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Endoleaks after stent-graft repair of aortic dissections are poorly understood but seem substantially different from those seen after aneurysm repair. We studied anatomic and clinical factors associated with endoleaks in patients who underwent stent-graft repair of complicated type B aortic dissections.From 2000 to 2007, 37 patients underwent stent-graft repair of acute (< or =14 days; n=23), subacute (15 to 90 days; n=10) or chronic (>90 days; n=4) complicated type B aortic dissections using the Gore Thoracic Excluder (n=17) or TAG stent-grafts (n=20) under an investigator-sponsored protocol. Endoleaks were classified as imperfect proximal seal, flow through fenestrations or branches, or complex (both). Variables studied included coverage of the left subclavian artery, aortic curvature, completeness of proximal apposition, dissection chronicity, and device used. Endoleaks were found during follow-up (mean, 22 months) in 59% of patients, and they were associated with coverage of the left subclavian artery (complex, P<0.001), small radius of curvature (type 1 and complex, P=0.05), and greatest length of unapposed proximal stent graft (complex, P<0.0001). During follow-up, 10 endoleaks resolved spontaneously, 6 required reintervention for false lumen dilatation, and 2 were stable without clinical consequences.Endoleaks are common after stent-graft repair of aortic dissection and may lead to false lumen enlargement necessitating reintervention. Anatomic complexities such as acute aortic curvature and covered side branches were associated with endoleaks, illustrating the need for dissection-specific device development.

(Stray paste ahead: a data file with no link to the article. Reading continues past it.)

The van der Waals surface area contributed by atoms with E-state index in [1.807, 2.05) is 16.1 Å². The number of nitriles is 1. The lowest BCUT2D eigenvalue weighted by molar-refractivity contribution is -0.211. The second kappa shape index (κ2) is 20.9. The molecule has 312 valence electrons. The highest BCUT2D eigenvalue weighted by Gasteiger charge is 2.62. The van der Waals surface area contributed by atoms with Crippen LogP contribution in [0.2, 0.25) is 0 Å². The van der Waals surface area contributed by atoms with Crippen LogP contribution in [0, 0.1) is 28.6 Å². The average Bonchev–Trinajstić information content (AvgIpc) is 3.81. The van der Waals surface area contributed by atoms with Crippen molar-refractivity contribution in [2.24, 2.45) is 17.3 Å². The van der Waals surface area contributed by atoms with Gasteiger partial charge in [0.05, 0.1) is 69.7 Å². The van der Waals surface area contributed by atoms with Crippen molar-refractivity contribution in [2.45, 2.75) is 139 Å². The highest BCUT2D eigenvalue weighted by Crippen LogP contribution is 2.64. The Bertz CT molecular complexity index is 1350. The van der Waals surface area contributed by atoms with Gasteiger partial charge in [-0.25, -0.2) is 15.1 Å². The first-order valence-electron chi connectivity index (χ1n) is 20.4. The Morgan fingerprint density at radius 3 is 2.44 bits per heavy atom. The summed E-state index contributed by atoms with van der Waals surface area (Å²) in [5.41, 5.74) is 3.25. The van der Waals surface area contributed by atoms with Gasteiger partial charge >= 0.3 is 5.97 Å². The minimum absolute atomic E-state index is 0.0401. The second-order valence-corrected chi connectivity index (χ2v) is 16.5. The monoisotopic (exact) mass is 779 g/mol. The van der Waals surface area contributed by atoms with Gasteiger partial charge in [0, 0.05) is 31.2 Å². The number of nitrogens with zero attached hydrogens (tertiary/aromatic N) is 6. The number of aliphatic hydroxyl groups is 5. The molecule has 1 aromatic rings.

View details for DOI 10.1161/CIRCINTERVENTIONS.108.819722
View details for PubMedID 20031703